Patience is often described as a virtue, while impatience is seen as a character flaw, and something that you wouldn’t aspire to. However, when you are leading change, impatience – the restless kind that isn’t content to just sit back and watch – can be really helpful.

Established organisations that are looking to adapt and thrive need leaders who are ready to lead the change. This article originally appeared in CEO Magazine – you can read it here.

Patience is often described as a virtue, while impatience is seen as a character flaw, and something that you wouldn’t aspire to. However, when you are leading change it can be really helpful.

This is not the impatience that is testy, short or rude with people. Instead, it’s the impatience that is restless and hungry for change that will make things better. It is the restlessness that won’t sit back and watch while no progress is being made. It is the hunger that generates the energy and focus to overcome organisational inertia.

There’s an old Peter Drucker statistic that more than 50% of technological breakthroughs – while ultimately influencing an organisation or industry – are created outside the organisation or industry; the message being that change is often driven from the outside and not from within.

You only have to look at companies like Uber, Airbnb and Tesla to see that playing out today.

As established organisations look to adapt and thrive in the age of the Fourth Industrial Revolution they need leaders who are ready to lead the change.

So if you are sitting around and waiting for someone else to lead the change in your organisation, or for everything to be in place before you begin to change, the window of opportunity may well pass you by.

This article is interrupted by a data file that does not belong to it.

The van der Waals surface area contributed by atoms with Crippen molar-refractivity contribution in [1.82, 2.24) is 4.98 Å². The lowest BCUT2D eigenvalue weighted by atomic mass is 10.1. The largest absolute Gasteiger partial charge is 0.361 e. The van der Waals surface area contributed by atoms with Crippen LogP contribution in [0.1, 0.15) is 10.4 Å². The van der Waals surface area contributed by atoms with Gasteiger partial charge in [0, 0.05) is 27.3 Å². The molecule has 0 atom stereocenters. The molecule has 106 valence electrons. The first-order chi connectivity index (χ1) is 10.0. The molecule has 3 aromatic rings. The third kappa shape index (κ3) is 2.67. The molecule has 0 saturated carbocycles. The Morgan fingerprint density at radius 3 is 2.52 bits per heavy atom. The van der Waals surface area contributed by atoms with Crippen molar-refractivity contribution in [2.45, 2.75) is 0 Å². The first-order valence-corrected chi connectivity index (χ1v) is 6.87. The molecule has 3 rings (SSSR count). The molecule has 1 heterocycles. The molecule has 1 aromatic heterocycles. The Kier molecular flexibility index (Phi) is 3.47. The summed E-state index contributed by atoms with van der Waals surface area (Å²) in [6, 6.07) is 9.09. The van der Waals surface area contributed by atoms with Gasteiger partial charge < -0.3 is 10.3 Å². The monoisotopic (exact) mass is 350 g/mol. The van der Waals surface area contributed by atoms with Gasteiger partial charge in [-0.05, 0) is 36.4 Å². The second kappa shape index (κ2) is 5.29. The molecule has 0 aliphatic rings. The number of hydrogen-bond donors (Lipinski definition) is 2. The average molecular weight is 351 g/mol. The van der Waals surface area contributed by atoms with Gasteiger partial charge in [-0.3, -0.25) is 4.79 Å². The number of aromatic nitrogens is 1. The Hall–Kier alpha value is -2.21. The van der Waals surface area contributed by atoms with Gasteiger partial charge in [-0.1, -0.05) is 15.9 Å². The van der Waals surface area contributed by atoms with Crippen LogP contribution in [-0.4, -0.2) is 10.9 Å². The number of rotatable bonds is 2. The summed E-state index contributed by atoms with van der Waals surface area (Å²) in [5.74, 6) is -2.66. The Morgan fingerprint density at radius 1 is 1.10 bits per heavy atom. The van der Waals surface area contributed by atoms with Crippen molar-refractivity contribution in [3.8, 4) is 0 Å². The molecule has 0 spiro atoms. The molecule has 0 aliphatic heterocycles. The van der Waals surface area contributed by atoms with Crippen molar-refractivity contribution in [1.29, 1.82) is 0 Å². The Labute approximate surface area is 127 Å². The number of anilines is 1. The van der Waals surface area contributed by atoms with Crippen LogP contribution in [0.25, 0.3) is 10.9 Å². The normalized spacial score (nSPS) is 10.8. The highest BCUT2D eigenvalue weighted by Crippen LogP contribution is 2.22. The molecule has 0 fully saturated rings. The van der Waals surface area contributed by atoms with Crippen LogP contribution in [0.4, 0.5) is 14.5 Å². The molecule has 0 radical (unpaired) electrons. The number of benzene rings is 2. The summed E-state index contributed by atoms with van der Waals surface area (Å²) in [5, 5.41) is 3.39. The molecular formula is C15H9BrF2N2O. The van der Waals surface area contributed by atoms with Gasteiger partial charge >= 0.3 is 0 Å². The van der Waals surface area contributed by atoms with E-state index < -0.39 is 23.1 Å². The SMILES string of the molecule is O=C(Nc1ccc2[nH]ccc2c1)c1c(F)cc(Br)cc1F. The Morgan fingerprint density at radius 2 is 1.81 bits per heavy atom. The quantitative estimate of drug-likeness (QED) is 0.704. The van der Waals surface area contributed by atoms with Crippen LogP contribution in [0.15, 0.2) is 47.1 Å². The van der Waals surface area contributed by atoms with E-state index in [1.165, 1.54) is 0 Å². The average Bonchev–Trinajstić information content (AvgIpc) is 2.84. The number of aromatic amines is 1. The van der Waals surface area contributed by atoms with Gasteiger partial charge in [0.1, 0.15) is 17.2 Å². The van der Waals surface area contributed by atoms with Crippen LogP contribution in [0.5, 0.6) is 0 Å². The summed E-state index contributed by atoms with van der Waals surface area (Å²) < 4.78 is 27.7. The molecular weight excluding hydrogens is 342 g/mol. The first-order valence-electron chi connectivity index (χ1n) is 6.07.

Patient people stand back and wait for other people to go ahead of them. They don’t want to rock the boat or force their opinions on other people.

People impatient for change are willing to take a stand. They know that it requires courage and ingenuity. Impatient people aren’t fazed by dissenters. They find ways to work around the system to get things done.

Being able to get things done in an organisation is the crux of successful change management. As a leader, you need to be able to secure organisational alignment and harness commitment to make progress.

This also means you need to be prepared to push the boundaries, have the courage to do things that may not be initially popular, and to go beyond what is known.

When scientists are working through a problem they’ll set the hypothesis to explore. They’ll then apply different thinking, try different things and analyse the results. It’s this process of thinking, trying and analysing that they apply again and again until they have an answer to the question they’re trying to solve.

This same strategy applies to the change leader. To move forward with change, you need to explore, examine and create, and then be willing to alter and iterate until the desired outcome is realised.

At the heart of this process, is being able to make decisions, sometimes with imperfect information. Prevarication and inertia will not help you succeed, and you can’t wait for all the knowns to be known. This means that not every decision will be perfect.

Instead, the focus is on learning from the decision and consequent outcome, and to keep moving forward.